Work Abroad but earn in USD

Wednesday, April 06, 2005

Inflation Returns to Argentina

On April 5 Bloomberg reported that Argentina's annual inflation rate jumped to a 21-month high in March. Consumer prices are rising at an annual rate of 8.6% now -- above the government's target of between 5% - 8%. However, inflation has been rising very rapidly in the past few months -- 1.5% in January, 1% in February, and 1% in March. Inflation could top 12% this year if this trend continues.

The Public Is Not Concerned Yet

I made a few calls to associates & other business owners and people are not yet concerned. They tell me that only prices for basic products have increased. Prices for services are still holding steady. Additionally, wages have been effectively frozen since last year. Without increases in wages, inflation can only grow so fast.

Additionally, the people I spoke with are confident that the government's measures will prove effectively. Inflation does have a large psychological component and if people are convinced that the government's actions will bring inflation under control, they will not engage in behavior that will further aggravate the situation. I should also point out that somewhere around 40% of the population is currently below the poverty line, making rapidly-rising consumer spending unlikely.

Impact on Argentina's New Bonds

For all the bondholders reading this blog (yes, there are a few), you'll be happy to know that despite some of the comments you may have read here, the new dollar-denominated bonds are safe from this inflation. Let me first reprint the user's comment and then I'll address it:

Reader's Comment

They can indeed print pesos and then buy dollars to pay them off. This will have the same effect as with the peso bonds: high inflation and devaluation of the peso, since there will more pesos in the market and they will not be backed with gold or Central Bank dollars. The main advantage of the bonds being in dollars is that they are not subject to the peso devaluation, something very likely to happen if Argentina can’t pay them (people will not trust in the peso and will start buying dollars again, sending the peso straight to the bottom).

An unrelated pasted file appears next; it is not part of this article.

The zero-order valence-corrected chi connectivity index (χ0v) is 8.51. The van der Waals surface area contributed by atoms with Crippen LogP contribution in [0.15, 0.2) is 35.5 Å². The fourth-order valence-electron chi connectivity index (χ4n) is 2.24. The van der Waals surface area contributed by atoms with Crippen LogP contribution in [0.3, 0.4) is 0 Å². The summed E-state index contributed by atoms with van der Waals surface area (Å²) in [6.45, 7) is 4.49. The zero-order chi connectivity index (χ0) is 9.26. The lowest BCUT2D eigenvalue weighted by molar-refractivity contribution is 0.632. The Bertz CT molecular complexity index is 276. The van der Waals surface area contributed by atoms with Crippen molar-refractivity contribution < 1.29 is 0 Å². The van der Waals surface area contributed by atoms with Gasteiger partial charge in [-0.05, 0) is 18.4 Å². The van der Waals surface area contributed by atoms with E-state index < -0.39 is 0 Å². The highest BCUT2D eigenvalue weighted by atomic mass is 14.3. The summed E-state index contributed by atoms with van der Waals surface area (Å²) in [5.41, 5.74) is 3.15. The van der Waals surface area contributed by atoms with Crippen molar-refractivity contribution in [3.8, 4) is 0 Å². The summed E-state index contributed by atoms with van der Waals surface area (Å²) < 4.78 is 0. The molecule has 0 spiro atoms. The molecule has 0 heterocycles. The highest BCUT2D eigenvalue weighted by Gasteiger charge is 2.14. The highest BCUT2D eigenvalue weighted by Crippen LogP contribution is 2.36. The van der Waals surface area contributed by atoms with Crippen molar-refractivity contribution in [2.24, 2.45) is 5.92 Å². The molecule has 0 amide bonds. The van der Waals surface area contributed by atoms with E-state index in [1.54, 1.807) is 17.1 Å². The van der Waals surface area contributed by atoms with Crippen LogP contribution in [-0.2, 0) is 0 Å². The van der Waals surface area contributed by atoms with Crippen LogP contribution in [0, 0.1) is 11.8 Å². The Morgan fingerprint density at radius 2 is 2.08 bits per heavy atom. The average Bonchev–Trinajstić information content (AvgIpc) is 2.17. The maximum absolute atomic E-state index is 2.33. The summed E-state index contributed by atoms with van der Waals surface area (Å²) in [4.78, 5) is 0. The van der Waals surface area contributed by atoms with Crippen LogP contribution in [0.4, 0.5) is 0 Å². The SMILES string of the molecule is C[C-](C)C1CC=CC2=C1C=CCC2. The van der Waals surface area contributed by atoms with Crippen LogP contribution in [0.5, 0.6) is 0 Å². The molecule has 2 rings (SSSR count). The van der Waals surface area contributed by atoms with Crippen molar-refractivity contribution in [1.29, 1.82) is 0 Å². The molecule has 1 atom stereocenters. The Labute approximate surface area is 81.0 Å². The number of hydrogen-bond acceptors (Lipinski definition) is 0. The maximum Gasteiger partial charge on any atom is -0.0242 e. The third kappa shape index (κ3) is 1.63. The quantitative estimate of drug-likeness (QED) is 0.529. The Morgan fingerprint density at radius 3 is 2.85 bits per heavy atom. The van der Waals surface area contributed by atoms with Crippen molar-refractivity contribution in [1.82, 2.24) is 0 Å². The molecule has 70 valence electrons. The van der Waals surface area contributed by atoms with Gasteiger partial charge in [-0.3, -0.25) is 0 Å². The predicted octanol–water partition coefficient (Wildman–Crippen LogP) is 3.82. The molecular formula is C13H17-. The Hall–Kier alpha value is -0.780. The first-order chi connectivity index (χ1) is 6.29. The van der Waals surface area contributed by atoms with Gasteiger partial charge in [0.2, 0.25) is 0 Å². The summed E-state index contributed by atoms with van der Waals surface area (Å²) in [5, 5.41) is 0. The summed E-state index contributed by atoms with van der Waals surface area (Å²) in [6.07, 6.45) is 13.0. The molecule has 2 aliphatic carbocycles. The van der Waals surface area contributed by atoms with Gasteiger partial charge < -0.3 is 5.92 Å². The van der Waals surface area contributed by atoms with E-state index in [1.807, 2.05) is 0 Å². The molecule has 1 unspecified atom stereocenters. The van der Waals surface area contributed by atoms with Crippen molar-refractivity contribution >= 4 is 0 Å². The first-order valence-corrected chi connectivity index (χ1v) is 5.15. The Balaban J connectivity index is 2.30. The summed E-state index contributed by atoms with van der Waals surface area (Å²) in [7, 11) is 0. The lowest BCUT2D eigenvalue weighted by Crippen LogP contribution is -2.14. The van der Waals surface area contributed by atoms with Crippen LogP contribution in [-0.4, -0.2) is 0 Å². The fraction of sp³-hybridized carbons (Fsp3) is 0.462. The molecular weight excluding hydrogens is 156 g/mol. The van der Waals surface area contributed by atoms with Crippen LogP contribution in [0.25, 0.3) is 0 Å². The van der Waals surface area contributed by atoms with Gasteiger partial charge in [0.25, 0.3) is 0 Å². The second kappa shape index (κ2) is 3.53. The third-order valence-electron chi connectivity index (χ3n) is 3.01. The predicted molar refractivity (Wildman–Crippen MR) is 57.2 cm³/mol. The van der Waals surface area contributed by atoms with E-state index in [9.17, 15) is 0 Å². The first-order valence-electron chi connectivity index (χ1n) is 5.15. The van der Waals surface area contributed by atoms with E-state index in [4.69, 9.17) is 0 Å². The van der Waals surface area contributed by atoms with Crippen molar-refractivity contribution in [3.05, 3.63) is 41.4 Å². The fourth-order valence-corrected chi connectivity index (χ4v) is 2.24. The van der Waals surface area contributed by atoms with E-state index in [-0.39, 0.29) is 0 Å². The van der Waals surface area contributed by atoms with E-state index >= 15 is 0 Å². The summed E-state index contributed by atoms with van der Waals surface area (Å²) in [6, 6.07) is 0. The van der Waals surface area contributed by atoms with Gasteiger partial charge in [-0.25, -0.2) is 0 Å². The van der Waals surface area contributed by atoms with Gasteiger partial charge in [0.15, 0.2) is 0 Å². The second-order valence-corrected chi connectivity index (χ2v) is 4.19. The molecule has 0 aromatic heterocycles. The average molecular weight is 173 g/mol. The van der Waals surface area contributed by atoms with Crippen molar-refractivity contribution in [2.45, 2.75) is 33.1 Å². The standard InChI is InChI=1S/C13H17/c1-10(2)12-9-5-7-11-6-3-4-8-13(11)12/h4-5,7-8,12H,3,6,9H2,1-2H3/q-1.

Straight Talk For Bondholders

The scenario the reader outlined here technically possible, but is still of no concern to bondholders who own the new dollar-denominated bonds. A devaluation of the peso, whether gradual through inflation or rapid through a crisis) will still have no effect on bonds denominated in dollars. You will be getting back interest and principal in US Dollars, so the value of the peso does not matter. You only have to worry about Argentina's ability to repay. The numbers you should be watching are government expenditures, GDP growth, and tax receipts. As long as the government is collecting enough money to pay the bonds and the economy is growing faster than increases in government spending, there is no problem.

Impact for Expatriates

If you're being paid a salary in pesos by your employer, now might be the time to negotiate with your employer for inflation-indexed increases. This is especially true if your HR department is located abroad in the US or Europe back at corporate headquarters. Corporate HR may not realize the situation you are facing as an expatriate.

You need to educate whoever is responsible for your salary that, as an expat, changing economic conditions is not be one of the risks that you signed-up for. You have enough to deal with learning a new language and fitting in to a new culture. Your salary and quality of life should not be left up to fate. You can refer your HR department to this Forbes Article or this Bloomberg Article.

If you're being paid in dollars or euros, this is probably not a concern for you. If hyper-inflation returns to Argentina the exchange rate should adjust in your favor, preserving your spending power.

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